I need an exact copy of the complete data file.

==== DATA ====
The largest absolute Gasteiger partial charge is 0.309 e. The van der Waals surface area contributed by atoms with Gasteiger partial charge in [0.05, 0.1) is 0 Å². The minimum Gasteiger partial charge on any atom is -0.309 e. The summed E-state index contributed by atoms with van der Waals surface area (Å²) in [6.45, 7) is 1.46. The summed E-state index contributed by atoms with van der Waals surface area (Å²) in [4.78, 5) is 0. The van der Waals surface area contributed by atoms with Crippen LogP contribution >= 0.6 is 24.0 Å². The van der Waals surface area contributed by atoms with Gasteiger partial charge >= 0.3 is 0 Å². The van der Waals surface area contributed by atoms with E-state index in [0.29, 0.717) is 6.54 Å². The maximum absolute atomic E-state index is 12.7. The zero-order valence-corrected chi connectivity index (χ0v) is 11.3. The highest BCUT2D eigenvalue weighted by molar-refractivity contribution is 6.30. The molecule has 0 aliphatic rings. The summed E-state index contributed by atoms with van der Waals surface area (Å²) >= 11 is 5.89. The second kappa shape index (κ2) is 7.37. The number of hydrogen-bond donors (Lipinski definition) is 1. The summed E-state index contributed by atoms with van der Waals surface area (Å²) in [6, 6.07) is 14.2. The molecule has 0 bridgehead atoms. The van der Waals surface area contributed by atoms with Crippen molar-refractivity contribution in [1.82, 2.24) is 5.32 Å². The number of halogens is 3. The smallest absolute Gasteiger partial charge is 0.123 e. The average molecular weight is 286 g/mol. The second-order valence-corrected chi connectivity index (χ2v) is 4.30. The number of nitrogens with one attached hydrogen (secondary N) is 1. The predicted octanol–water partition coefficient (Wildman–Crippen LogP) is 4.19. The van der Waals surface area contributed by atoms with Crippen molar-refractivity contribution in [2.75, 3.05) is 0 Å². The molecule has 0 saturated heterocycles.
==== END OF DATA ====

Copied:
The largest absolute Gasteiger partial charge is 0.309 e. The van der Waals surface area contributed by atoms with Gasteiger partial charge in [0.05, 0.1) is 0 Å². The minimum Gasteiger partial charge on any atom is -0.309 e. The summed E-state index contributed by atoms with van der Waals surface area (Å²) in [6.45, 7) is 1.46. The summed E-state index contributed by atoms with van der Waals surface area (Å²) in [4.78, 5) is 0. The van der Waals surface area contributed by atoms with Crippen LogP contribution >= 0.6 is 24.0 Å². The van der Waals surface area contributed by atoms with Gasteiger partial charge >= 0.3 is 0 Å². The van der Waals surface area contributed by atoms with E-state index in [0.29, 0.717) is 6.54 Å². The maximum absolute atomic E-state index is 12.7. The zero-order valence-corrected chi connectivity index (χ0v) is 11.3. The highest BCUT2D eigenvalue weighted by molar-refractivity contribution is 6.30. The molecule has 0 aliphatic rings. The summed E-state index contributed by atoms with van der Waals surface area (Å²) >= 11 is 5.89. The second kappa shape index (κ2) is 7.37. The number of hydrogen-bond donors (Lipinski definition) is 1. The summed E-state index contributed by atoms with van der Waals surface area (Å²) in [6, 6.07) is 14.2. The molecule has 0 bridgehead atoms. The van der Waals surface area contributed by atoms with Crippen molar-refractivity contribution in [1.82, 2.24) is 5.32 Å². The number of halogens is 3. The smallest absolute Gasteiger partial charge is 0.123 e. The average molecular weight is 286 g/mol. The second-order valence-corrected chi connectivity index (χ2v) is 4.30. The number of nitrogens with one attached hydrogen (secondary N) is 1. The predicted octanol–water partition coefficient (Wildman–Crippen LogP) is 4.19. The van der Waals surface area contributed by atoms with Crippen molar-refractivity contribution in [2.75, 3.05) is 0 Å². The molecule has 0 saturated heterocycles.